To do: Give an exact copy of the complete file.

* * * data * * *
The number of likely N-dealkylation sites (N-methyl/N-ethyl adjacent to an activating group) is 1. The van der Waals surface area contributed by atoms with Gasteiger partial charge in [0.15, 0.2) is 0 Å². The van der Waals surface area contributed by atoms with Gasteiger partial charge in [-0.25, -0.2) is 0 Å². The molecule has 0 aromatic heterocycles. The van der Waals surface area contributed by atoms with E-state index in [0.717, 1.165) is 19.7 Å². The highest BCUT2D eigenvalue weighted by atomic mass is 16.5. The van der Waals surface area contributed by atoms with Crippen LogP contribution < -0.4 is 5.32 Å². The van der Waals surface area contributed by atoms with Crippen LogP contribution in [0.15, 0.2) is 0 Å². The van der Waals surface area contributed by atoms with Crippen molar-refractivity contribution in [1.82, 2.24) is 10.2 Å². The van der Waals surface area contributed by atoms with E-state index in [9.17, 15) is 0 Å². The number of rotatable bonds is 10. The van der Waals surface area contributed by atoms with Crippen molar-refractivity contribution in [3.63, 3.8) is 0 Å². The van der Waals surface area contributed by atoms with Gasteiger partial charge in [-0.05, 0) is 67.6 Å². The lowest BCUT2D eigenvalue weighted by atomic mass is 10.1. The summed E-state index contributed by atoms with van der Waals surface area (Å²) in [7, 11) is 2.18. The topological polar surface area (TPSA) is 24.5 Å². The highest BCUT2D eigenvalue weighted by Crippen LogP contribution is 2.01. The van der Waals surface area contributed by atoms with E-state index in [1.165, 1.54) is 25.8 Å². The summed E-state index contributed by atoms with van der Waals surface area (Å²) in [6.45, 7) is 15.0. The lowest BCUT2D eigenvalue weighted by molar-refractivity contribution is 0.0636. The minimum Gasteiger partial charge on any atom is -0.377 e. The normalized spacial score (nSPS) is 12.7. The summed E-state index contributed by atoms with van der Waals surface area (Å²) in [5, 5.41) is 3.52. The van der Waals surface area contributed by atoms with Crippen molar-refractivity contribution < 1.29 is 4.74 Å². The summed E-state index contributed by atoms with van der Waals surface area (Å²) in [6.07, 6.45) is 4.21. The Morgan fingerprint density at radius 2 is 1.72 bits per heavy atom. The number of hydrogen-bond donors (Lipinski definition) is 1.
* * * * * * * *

The number of likely N-dealkylation sites (N-methyl/N-ethyl adjacent to an activating group) is 1. The van der Waals surface area contributed by atoms with Gasteiger partial charge in [0.15, 0.2) is 0 Å². The van der Waals surface area contributed by atoms with Gasteiger partial charge in [-0.25, -0.2) is 0 Å². The molecule has 0 aromatic heterocycles. The van der Waals surface area contributed by atoms with E-state index in [0.717, 1.165) is 19.7 Å². The highest BCUT2D eigenvalue weighted by atomic mass is 16.5. The van der Waals surface area contributed by atoms with Crippen LogP contribution < -0.4 is 5.32 Å². The van der Waals surface area contributed by atoms with Crippen LogP contribution in [0.15, 0.2) is 0 Å². The van der Waals surface area contributed by atoms with Crippen molar-refractivity contribution in [1.82, 2.24) is 10.2 Å². The van der Waals surface area contributed by atoms with E-state index in [9.17, 15) is 0 Å². The number of rotatable bonds is 10. The van der Waals surface area contributed by atoms with Crippen molar-refractivity contribution in [3.63, 3.8) is 0 Å². The van der Waals surface area contributed by atoms with Gasteiger partial charge in [-0.05, 0) is 67.6 Å². The lowest BCUT2D eigenvalue weighted by atomic mass is 10.1. The summed E-state index contributed by atoms with van der Waals surface area (Å²) in [7, 11) is 2.18. The topological polar surface area (TPSA) is 24.5 Å². The highest BCUT2D eigenvalue weighted by Crippen LogP contribution is 2.01. The van der Waals surface area contributed by atoms with E-state index in [1.165, 1.54) is 25.8 Å². The summed E-state index contributed by atoms with van der Waals surface area (Å²) in [6.45, 7) is 15.0. The lowest BCUT2D eigenvalue weighted by molar-refractivity contribution is 0.0636. The minimum Gasteiger partial charge on any atom is -0.377 e. The normalized spacial score (nSPS) is 12.7. The summed E-state index contributed by atoms with van der Waals surface area (Å²) in [5, 5.41) is 3.52. The van der Waals surface area contributed by atoms with Crippen molar-refractivity contribution < 1.29 is 4.74 Å². The summed E-state index contributed by atoms with van der Waals surface area (Å²) in [6.07, 6.45) is 4.21. The Morgan fingerprint density at radius 2 is 1.72 bits per heavy atom. The number of hydrogen-bond donors (Lipinski definition) is 1.